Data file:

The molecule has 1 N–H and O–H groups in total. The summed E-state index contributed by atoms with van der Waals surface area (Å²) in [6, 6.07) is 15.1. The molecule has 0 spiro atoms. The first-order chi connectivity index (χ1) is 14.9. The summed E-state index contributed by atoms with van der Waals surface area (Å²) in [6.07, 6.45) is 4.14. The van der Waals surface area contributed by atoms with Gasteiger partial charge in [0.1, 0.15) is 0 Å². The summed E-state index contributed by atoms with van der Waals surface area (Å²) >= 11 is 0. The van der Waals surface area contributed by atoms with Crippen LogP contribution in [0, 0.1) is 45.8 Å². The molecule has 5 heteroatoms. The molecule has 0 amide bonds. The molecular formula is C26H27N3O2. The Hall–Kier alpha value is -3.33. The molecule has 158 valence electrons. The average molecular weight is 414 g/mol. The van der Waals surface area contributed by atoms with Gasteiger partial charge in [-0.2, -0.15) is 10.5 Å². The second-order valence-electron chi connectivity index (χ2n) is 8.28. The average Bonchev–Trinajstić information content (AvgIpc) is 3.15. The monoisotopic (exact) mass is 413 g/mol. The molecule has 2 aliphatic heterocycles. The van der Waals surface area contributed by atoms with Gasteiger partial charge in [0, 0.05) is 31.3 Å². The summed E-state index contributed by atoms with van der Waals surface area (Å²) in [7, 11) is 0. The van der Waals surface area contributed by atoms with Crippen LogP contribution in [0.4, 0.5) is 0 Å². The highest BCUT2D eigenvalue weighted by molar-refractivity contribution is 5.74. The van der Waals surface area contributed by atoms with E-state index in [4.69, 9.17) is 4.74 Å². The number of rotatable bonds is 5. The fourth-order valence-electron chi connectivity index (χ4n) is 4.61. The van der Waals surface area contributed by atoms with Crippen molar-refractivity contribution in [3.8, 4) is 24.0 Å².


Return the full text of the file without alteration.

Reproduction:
The molecule has 1 N–H and O–H groups in total. The summed E-state index contributed by atoms with van der Waals surface area (Å²) in [6, 6.07) is 15.1. The molecule has 0 spiro atoms. The first-order chi connectivity index (χ1) is 14.9. The summed E-state index contributed by atoms with van der Waals surface area (Å²) in [6.07, 6.45) is 4.14. The van der Waals surface area contributed by atoms with Gasteiger partial charge in [0.1, 0.15) is 0 Å². The summed E-state index contributed by atoms with van der Waals surface area (Å²) >= 11 is 0. The van der Waals surface area contributed by atoms with Crippen LogP contribution in [0, 0.1) is 45.8 Å². The molecule has 5 heteroatoms. The molecule has 0 amide bonds. The molecular formula is C26H27N3O2. The Hall–Kier alpha value is -3.33. The molecule has 158 valence electrons. The average molecular weight is 414 g/mol. The van der Waals surface area contributed by atoms with Gasteiger partial charge in [-0.2, -0.15) is 10.5 Å². The second-order valence-electron chi connectivity index (χ2n) is 8.28. The average Bonchev–Trinajstić information content (AvgIpc) is 3.15. The monoisotopic (exact) mass is 413 g/mol. The molecule has 2 aliphatic heterocycles. The van der Waals surface area contributed by atoms with Gasteiger partial charge in [0, 0.05) is 31.3 Å². The summed E-state index contributed by atoms with van der Waals surface area (Å²) in [7, 11) is 0. The van der Waals surface area contributed by atoms with Crippen LogP contribution in [0.4, 0.5) is 0 Å². The highest BCUT2D eigenvalue weighted by molar-refractivity contribution is 5.74. The van der Waals surface area contributed by atoms with E-state index in [4.69, 9.17) is 4.74 Å². The number of rotatable bonds is 5. The fourth-order valence-electron chi connectivity index (χ4n) is 4.61. The van der Waals surface area contributed by atoms with Crippen molar-refractivity contribution in [3.8, 4) is 24.0 Å².